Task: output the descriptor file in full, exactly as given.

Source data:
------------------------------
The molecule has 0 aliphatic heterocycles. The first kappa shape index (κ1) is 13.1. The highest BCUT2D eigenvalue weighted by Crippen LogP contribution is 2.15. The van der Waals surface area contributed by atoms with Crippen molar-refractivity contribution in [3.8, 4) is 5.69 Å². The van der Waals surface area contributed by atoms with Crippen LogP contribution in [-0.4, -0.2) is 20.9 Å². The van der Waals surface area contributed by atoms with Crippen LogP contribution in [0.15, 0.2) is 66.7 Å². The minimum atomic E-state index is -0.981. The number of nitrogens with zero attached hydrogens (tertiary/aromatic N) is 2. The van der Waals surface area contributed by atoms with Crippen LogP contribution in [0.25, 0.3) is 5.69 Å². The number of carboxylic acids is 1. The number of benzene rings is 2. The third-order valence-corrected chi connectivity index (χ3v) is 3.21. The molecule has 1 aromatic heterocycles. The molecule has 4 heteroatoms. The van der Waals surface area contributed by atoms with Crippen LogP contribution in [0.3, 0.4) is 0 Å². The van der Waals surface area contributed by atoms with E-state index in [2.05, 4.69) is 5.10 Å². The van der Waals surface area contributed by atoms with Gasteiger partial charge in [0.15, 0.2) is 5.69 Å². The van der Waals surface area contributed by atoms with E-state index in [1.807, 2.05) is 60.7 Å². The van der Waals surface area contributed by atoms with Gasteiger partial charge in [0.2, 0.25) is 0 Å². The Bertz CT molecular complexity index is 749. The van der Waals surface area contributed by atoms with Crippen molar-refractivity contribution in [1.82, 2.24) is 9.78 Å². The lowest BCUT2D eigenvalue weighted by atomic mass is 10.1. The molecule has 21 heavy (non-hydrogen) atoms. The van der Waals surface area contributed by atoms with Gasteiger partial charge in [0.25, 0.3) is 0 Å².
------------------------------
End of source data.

The molecule has 0 aliphatic heterocycles. The first kappa shape index (κ1) is 13.1. The highest BCUT2D eigenvalue weighted by Crippen LogP contribution is 2.15. The van der Waals surface area contributed by atoms with Crippen molar-refractivity contribution in [3.8, 4) is 5.69 Å². The van der Waals surface area contributed by atoms with Crippen LogP contribution in [-0.4, -0.2) is 20.9 Å². The van der Waals surface area contributed by atoms with Crippen LogP contribution in [0.15, 0.2) is 66.7 Å². The minimum atomic E-state index is -0.981. The number of nitrogens with zero attached hydrogens (tertiary/aromatic N) is 2. The van der Waals surface area contributed by atoms with Crippen LogP contribution in [0.25, 0.3) is 5.69 Å². The number of carboxylic acids is 1. The number of benzene rings is 2. The third-order valence-corrected chi connectivity index (χ3v) is 3.21. The molecule has 1 aromatic heterocycles. The molecule has 4 heteroatoms. The van der Waals surface area contributed by atoms with Crippen LogP contribution in [0.3, 0.4) is 0 Å². The van der Waals surface area contributed by atoms with E-state index in [2.05, 4.69) is 5.10 Å². The van der Waals surface area contributed by atoms with Gasteiger partial charge in [0.15, 0.2) is 5.69 Å². The van der Waals surface area contributed by atoms with E-state index in [1.807, 2.05) is 60.7 Å². The van der Waals surface area contributed by atoms with Gasteiger partial charge in [0.2, 0.25) is 0 Å². The Bertz CT molecular complexity index is 749. The van der Waals surface area contributed by atoms with Crippen molar-refractivity contribution in [1.82, 2.24) is 9.78 Å². The lowest BCUT2D eigenvalue weighted by atomic mass is 10.1. The molecule has 21 heavy (non-hydrogen) atoms. The van der Waals surface area contributed by atoms with Gasteiger partial charge in [0.25, 0.3) is 0 Å².